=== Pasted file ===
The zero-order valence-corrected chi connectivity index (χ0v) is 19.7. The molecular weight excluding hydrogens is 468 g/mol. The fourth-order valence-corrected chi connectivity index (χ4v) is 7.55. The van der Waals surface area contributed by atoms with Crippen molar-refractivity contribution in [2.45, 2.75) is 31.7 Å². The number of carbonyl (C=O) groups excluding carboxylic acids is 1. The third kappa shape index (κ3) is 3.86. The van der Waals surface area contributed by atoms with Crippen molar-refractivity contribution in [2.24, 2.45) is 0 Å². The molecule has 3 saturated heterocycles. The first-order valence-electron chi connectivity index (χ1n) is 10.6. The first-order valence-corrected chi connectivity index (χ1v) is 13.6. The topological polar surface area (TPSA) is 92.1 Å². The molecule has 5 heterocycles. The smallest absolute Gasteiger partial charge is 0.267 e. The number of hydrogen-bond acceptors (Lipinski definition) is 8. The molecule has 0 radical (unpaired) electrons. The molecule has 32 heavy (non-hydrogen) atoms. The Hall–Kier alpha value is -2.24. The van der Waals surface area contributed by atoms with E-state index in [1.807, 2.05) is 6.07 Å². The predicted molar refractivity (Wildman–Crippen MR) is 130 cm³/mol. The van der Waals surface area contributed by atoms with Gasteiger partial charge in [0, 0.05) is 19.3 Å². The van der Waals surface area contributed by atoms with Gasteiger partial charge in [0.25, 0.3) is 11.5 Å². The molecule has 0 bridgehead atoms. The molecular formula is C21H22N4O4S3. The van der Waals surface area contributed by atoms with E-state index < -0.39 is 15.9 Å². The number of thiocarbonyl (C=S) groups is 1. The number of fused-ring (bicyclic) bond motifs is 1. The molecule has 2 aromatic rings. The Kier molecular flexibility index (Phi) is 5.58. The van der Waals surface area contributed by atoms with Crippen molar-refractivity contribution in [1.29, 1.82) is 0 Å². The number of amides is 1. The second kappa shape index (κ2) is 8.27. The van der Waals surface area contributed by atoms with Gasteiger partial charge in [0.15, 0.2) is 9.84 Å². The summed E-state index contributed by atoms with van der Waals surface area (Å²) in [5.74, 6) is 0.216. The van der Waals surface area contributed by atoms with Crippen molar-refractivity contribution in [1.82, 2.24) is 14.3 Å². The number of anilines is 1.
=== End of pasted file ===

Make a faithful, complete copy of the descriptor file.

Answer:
The zero-order valence-corrected chi connectivity index (χ0v) is 19.7. The molecular weight excluding hydrogens is 468 g/mol. The fourth-order valence-corrected chi connectivity index (χ4v) is 7.55. The van der Waals surface area contributed by atoms with Crippen molar-refractivity contribution in [2.45, 2.75) is 31.7 Å². The number of carbonyl (C=O) groups excluding carboxylic acids is 1. The third kappa shape index (κ3) is 3.86. The van der Waals surface area contributed by atoms with Crippen molar-refractivity contribution in [2.24, 2.45) is 0 Å². The molecule has 3 saturated heterocycles. The first-order valence-electron chi connectivity index (χ1n) is 10.6. The first-order valence-corrected chi connectivity index (χ1v) is 13.6. The topological polar surface area (TPSA) is 92.1 Å². The molecule has 5 heterocycles. The smallest absolute Gasteiger partial charge is 0.267 e. The number of hydrogen-bond acceptors (Lipinski definition) is 8. The molecule has 0 radical (unpaired) electrons. The molecule has 32 heavy (non-hydrogen) atoms. The Hall–Kier alpha value is -2.24. The van der Waals surface area contributed by atoms with E-state index in [1.807, 2.05) is 6.07 Å². The predicted molar refractivity (Wildman–Crippen MR) is 130 cm³/mol. The van der Waals surface area contributed by atoms with Gasteiger partial charge in [0, 0.05) is 19.3 Å². The van der Waals surface area contributed by atoms with Gasteiger partial charge in [0.25, 0.3) is 11.5 Å². The molecule has 0 bridgehead atoms. The molecular formula is C21H22N4O4S3. The van der Waals surface area contributed by atoms with E-state index < -0.39 is 15.9 Å². The number of thiocarbonyl (C=S) groups is 1. The number of fused-ring (bicyclic) bond motifs is 1. The molecule has 2 aromatic rings. The Kier molecular flexibility index (Phi) is 5.58. The van der Waals surface area contributed by atoms with Crippen molar-refractivity contribution in [1.29, 1.82) is 0 Å². The number of amides is 1. The second kappa shape index (κ2) is 8.27. The van der Waals surface area contributed by atoms with Gasteiger partial charge in [0.15, 0.2) is 9.84 Å². The summed E-state index contributed by atoms with van der Waals surface area (Å²) in [5.74, 6) is 0.216. The van der Waals surface area contributed by atoms with Crippen molar-refractivity contribution in [1.82, 2.24) is 14.3 Å². The number of anilines is 1.